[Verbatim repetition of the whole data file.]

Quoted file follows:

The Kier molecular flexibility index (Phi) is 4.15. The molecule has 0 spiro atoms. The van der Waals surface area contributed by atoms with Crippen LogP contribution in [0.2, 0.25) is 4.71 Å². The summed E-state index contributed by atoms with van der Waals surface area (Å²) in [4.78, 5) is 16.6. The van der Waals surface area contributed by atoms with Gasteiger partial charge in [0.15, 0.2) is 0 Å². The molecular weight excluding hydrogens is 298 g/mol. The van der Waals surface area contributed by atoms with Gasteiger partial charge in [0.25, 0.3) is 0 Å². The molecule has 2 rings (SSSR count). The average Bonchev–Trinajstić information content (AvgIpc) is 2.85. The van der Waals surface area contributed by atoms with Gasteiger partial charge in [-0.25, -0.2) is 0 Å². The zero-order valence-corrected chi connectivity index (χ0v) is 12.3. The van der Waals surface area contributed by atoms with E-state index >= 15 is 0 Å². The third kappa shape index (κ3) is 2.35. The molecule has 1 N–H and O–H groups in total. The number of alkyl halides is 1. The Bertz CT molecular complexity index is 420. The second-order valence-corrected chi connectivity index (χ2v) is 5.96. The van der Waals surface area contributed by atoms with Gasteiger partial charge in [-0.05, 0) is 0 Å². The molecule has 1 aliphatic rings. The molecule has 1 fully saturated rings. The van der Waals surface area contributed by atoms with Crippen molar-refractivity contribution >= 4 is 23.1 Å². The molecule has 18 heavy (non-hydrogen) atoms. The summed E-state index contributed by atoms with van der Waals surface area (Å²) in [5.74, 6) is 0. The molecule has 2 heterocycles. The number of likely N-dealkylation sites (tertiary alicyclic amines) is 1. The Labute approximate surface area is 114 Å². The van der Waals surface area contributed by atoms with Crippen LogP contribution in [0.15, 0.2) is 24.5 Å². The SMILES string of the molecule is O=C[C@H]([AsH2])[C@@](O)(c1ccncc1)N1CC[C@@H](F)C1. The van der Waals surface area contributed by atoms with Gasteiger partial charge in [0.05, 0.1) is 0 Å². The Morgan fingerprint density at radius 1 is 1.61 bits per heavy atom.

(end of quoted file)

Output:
The Kier molecular flexibility index (Phi) is 4.15. The molecule has 0 spiro atoms. The van der Waals surface area contributed by atoms with Crippen LogP contribution in [0.2, 0.25) is 4.71 Å². The summed E-state index contributed by atoms with van der Waals surface area (Å²) in [4.78, 5) is 16.6. The van der Waals surface area contributed by atoms with Gasteiger partial charge in [0.15, 0.2) is 0 Å². The molecular weight excluding hydrogens is 298 g/mol. The van der Waals surface area contributed by atoms with Gasteiger partial charge in [0.25, 0.3) is 0 Å². The molecule has 2 rings (SSSR count). The average Bonchev–Trinajstić information content (AvgIpc) is 2.85. The van der Waals surface area contributed by atoms with Gasteiger partial charge in [-0.25, -0.2) is 0 Å². The zero-order valence-corrected chi connectivity index (χ0v) is 12.3. The van der Waals surface area contributed by atoms with E-state index >= 15 is 0 Å². The third kappa shape index (κ3) is 2.35. The molecule has 1 N–H and O–H groups in total. The number of alkyl halides is 1. The Bertz CT molecular complexity index is 420. The second-order valence-corrected chi connectivity index (χ2v) is 5.96. The van der Waals surface area contributed by atoms with Gasteiger partial charge in [-0.05, 0) is 0 Å². The molecule has 1 aliphatic rings. The molecule has 1 fully saturated rings. The van der Waals surface area contributed by atoms with Crippen molar-refractivity contribution >= 4 is 23.1 Å². The molecule has 18 heavy (non-hydrogen) atoms. The summed E-state index contributed by atoms with van der Waals surface area (Å²) in [5.74, 6) is 0. The molecule has 2 heterocycles. The number of likely N-dealkylation sites (tertiary alicyclic amines) is 1. The Labute approximate surface area is 114 Å². The van der Waals surface area contributed by atoms with Crippen LogP contribution in [0.15, 0.2) is 24.5 Å². The SMILES string of the molecule is O=C[C@H]([AsH2])[C@@](O)(c1ccncc1)N1CC[C@@H](F)C1. The van der Waals surface area contributed by atoms with Gasteiger partial charge in [0.05, 0.1) is 0 Å². The Morgan fingerprint density at radius 1 is 1.61 bits per heavy atom.